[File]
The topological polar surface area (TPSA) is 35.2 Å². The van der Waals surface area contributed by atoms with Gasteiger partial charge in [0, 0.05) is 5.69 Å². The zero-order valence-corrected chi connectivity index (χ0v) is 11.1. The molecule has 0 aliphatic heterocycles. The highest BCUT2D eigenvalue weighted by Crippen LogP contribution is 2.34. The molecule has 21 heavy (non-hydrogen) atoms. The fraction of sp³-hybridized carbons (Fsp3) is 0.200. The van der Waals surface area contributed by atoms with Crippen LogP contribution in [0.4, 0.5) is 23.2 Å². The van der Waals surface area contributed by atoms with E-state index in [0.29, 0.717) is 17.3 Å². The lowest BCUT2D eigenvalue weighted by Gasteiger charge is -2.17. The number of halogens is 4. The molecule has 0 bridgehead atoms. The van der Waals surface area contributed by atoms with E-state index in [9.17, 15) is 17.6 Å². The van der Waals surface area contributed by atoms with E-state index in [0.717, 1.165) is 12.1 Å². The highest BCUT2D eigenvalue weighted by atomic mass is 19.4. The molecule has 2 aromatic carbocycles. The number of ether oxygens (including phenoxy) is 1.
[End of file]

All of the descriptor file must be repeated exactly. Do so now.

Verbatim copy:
The topological polar surface area (TPSA) is 35.2 Å². The van der Waals surface area contributed by atoms with Gasteiger partial charge in [0, 0.05) is 5.69 Å². The zero-order valence-corrected chi connectivity index (χ0v) is 11.1. The molecule has 0 aliphatic heterocycles. The highest BCUT2D eigenvalue weighted by Crippen LogP contribution is 2.34. The molecule has 21 heavy (non-hydrogen) atoms. The fraction of sp³-hybridized carbons (Fsp3) is 0.200. The van der Waals surface area contributed by atoms with Crippen LogP contribution in [0.4, 0.5) is 23.2 Å². The van der Waals surface area contributed by atoms with E-state index in [0.29, 0.717) is 17.3 Å². The lowest BCUT2D eigenvalue weighted by Gasteiger charge is -2.17. The number of halogens is 4. The molecule has 0 bridgehead atoms. The van der Waals surface area contributed by atoms with E-state index in [9.17, 15) is 17.6 Å². The van der Waals surface area contributed by atoms with E-state index in [0.717, 1.165) is 12.1 Å². The highest BCUT2D eigenvalue weighted by atomic mass is 19.4. The molecule has 2 aromatic carbocycles. The number of ether oxygens (including phenoxy) is 1.